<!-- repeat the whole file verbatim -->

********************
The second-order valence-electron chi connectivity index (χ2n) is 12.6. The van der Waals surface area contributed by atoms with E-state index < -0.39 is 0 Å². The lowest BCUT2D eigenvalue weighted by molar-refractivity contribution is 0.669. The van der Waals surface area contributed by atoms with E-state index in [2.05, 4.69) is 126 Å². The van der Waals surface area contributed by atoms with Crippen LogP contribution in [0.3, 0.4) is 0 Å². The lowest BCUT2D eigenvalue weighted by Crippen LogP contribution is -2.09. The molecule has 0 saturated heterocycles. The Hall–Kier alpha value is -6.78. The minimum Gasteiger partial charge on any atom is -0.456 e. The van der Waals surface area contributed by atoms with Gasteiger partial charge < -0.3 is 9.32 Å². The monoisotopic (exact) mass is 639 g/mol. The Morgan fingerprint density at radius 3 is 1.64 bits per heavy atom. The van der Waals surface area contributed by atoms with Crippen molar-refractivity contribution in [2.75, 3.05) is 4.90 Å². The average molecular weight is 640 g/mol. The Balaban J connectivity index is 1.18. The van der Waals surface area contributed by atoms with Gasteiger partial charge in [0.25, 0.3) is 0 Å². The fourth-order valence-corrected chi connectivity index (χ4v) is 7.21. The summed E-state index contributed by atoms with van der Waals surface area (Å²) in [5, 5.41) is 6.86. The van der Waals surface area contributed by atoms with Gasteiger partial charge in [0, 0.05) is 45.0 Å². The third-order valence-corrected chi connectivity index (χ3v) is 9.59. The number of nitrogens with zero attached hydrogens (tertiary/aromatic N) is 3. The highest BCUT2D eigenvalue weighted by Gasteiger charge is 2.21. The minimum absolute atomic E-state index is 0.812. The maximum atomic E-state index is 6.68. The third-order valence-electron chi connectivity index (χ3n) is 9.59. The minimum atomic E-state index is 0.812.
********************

The second-order valence-electron chi connectivity index (χ2n) is 12.6. The van der Waals surface area contributed by atoms with E-state index < -0.39 is 0 Å². The lowest BCUT2D eigenvalue weighted by molar-refractivity contribution is 0.669. The van der Waals surface area contributed by atoms with E-state index in [2.05, 4.69) is 126 Å². The van der Waals surface area contributed by atoms with Crippen LogP contribution in [0.3, 0.4) is 0 Å². The lowest BCUT2D eigenvalue weighted by Crippen LogP contribution is -2.09. The molecule has 0 saturated heterocycles. The Hall–Kier alpha value is -6.78. The minimum Gasteiger partial charge on any atom is -0.456 e. The van der Waals surface area contributed by atoms with Gasteiger partial charge < -0.3 is 9.32 Å². The monoisotopic (exact) mass is 639 g/mol. The Morgan fingerprint density at radius 3 is 1.64 bits per heavy atom. The van der Waals surface area contributed by atoms with Crippen molar-refractivity contribution in [2.75, 3.05) is 4.90 Å². The average molecular weight is 640 g/mol. The Balaban J connectivity index is 1.18. The van der Waals surface area contributed by atoms with Gasteiger partial charge in [0.25, 0.3) is 0 Å². The fourth-order valence-corrected chi connectivity index (χ4v) is 7.21. The summed E-state index contributed by atoms with van der Waals surface area (Å²) in [5, 5.41) is 6.86. The van der Waals surface area contributed by atoms with Gasteiger partial charge in [0, 0.05) is 45.0 Å². The third-order valence-corrected chi connectivity index (χ3v) is 9.59. The number of nitrogens with zero attached hydrogens (tertiary/aromatic N) is 3. The highest BCUT2D eigenvalue weighted by Gasteiger charge is 2.21. The minimum absolute atomic E-state index is 0.812. The maximum atomic E-state index is 6.68. The third-order valence-electron chi connectivity index (χ3n) is 9.59. The minimum atomic E-state index is 0.812.